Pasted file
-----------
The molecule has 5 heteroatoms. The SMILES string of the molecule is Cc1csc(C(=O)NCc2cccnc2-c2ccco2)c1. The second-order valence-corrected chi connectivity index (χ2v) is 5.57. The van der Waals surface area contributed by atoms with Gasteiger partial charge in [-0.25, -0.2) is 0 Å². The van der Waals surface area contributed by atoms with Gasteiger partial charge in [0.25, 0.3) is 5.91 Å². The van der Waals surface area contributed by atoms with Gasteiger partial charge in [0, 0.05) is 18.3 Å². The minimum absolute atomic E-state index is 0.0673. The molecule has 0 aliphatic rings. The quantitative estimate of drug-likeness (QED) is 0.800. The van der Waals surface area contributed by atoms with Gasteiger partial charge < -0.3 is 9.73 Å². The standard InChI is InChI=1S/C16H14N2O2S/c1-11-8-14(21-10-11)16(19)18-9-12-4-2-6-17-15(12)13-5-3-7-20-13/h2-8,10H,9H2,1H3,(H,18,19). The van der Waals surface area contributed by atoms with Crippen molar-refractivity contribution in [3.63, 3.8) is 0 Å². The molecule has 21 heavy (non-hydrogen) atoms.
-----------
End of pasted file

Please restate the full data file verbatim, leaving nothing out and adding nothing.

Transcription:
The molecule has 5 heteroatoms. The SMILES string of the molecule is Cc1csc(C(=O)NCc2cccnc2-c2ccco2)c1. The second-order valence-corrected chi connectivity index (χ2v) is 5.57. The van der Waals surface area contributed by atoms with Gasteiger partial charge in [-0.25, -0.2) is 0 Å². The van der Waals surface area contributed by atoms with Gasteiger partial charge in [0.25, 0.3) is 5.91 Å². The van der Waals surface area contributed by atoms with Gasteiger partial charge in [0, 0.05) is 18.3 Å². The minimum absolute atomic E-state index is 0.0673. The molecule has 0 aliphatic rings. The quantitative estimate of drug-likeness (QED) is 0.800. The van der Waals surface area contributed by atoms with Gasteiger partial charge < -0.3 is 9.73 Å². The standard InChI is InChI=1S/C16H14N2O2S/c1-11-8-14(21-10-11)16(19)18-9-12-4-2-6-17-15(12)13-5-3-7-20-13/h2-8,10H,9H2,1H3,(H,18,19). The van der Waals surface area contributed by atoms with Crippen molar-refractivity contribution in [3.63, 3.8) is 0 Å². The molecule has 21 heavy (non-hydrogen) atoms.